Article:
persistentVolumeReclaimPolicy is set to Delete. Use Recycle policy for most cases.
Think of as a way to run images (containers) inside Kubernetes namespace. In the Kubernetes documentation you will find a lot of references to. For the sake of simplicity assume for now that a Deployment equals one Pod which equals one docker container. It could not be further from the truth but just use your imagination.
The Deployment declared there will contain one container which will be created using an image pulled from Docker Hub. The image used is an official MySQL docker image (https://hub.docker.com/_/mysql/).
After pulling specified image, Kubernetes will try to run it. If everything is fine then the Deployment will become available.
Notice that the Deployment is using the Secret containing the MySQL root password. This secret will be available inside the running container as an environment variable called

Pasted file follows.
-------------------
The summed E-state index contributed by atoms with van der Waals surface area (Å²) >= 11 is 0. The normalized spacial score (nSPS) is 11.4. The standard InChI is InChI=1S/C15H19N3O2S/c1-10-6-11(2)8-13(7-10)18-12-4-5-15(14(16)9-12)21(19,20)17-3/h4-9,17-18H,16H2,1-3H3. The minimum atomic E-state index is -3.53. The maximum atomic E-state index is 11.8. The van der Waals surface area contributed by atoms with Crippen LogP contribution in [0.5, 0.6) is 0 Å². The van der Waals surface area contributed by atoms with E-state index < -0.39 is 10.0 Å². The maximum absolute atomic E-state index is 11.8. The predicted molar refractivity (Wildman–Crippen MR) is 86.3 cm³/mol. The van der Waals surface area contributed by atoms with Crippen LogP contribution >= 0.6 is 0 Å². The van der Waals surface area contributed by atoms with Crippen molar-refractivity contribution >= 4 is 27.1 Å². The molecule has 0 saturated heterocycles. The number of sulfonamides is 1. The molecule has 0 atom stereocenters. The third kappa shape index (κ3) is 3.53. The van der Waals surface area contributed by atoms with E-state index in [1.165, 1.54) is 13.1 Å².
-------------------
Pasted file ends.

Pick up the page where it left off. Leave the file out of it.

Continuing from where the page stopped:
MYSQL_ROOT_PASSWORD. MySQL official docker image knows what to do with it.
Also a volume is mounted to the Deployment which references Persistent Volume Claim that has just been created. Effectively
/var/lib/mysql directory where MySQL keeps it's data will reside on the persistent disk that was named inside the Perisitent Volume declaration. If you ever decide to move to a cloud platform supplier other than Google then all you have to do is transfer your data.
tier: mysql has been assigned to the Deployment.
Deployment details will be discussed in depth in the next part of this tutorial.
Create and view the Deployment